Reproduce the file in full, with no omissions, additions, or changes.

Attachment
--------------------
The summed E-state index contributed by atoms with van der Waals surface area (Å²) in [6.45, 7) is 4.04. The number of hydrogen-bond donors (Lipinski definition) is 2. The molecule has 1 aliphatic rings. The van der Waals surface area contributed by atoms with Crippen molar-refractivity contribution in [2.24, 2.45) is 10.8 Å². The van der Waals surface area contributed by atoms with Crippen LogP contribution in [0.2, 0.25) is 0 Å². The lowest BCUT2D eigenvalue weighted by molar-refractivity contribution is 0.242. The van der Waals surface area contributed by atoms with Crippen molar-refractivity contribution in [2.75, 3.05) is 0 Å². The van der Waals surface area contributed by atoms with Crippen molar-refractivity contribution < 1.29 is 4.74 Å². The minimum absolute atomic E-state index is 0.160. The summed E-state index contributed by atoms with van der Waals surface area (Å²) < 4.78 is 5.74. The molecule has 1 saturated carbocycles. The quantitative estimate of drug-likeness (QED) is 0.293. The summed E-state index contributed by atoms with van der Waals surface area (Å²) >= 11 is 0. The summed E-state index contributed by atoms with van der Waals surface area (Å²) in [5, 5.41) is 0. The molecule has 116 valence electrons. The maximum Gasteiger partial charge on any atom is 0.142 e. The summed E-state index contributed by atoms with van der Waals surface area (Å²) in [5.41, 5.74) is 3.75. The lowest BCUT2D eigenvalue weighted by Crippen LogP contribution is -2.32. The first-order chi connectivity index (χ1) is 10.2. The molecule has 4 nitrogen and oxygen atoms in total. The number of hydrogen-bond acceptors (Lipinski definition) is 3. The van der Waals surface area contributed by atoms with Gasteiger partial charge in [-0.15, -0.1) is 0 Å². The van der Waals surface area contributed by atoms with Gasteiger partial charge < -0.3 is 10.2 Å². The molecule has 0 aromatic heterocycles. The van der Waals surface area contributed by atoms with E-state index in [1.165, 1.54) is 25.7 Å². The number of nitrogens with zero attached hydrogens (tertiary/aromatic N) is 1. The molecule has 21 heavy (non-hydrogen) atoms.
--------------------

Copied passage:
The summed E-state index contributed by atoms with van der Waals surface area (Å²) in [6.45, 7) is 4.04. The number of hydrogen-bond donors (Lipinski definition) is 2. The molecule has 1 aliphatic rings. The van der Waals surface area contributed by atoms with Crippen molar-refractivity contribution in [2.24, 2.45) is 10.8 Å². The van der Waals surface area contributed by atoms with Crippen LogP contribution in [0.2, 0.25) is 0 Å². The lowest BCUT2D eigenvalue weighted by molar-refractivity contribution is 0.242. The van der Waals surface area contributed by atoms with Crippen molar-refractivity contribution in [2.75, 3.05) is 0 Å². The van der Waals surface area contributed by atoms with Crippen molar-refractivity contribution < 1.29 is 4.74 Å². The minimum absolute atomic E-state index is 0.160. The summed E-state index contributed by atoms with van der Waals surface area (Å²) < 4.78 is 5.74. The molecule has 1 saturated carbocycles. The quantitative estimate of drug-likeness (QED) is 0.293. The summed E-state index contributed by atoms with van der Waals surface area (Å²) >= 11 is 0. The summed E-state index contributed by atoms with van der Waals surface area (Å²) in [5, 5.41) is 0. The molecule has 116 valence electrons. The maximum Gasteiger partial charge on any atom is 0.142 e. The summed E-state index contributed by atoms with van der Waals surface area (Å²) in [5.41, 5.74) is 3.75. The lowest BCUT2D eigenvalue weighted by Crippen LogP contribution is -2.32. The first-order chi connectivity index (χ1) is 10.2. The molecule has 4 nitrogen and oxygen atoms in total. The number of hydrogen-bond acceptors (Lipinski definition) is 3. The van der Waals surface area contributed by atoms with Gasteiger partial charge in [-0.15, -0.1) is 0 Å². The van der Waals surface area contributed by atoms with Gasteiger partial charge < -0.3 is 10.2 Å². The molecule has 0 aromatic heterocycles. The van der Waals surface area contributed by atoms with E-state index in [1.165, 1.54) is 25.7 Å². The number of nitrogens with zero attached hydrogens (tertiary/aromatic N) is 1. The molecule has 21 heavy (non-hydrogen) atoms.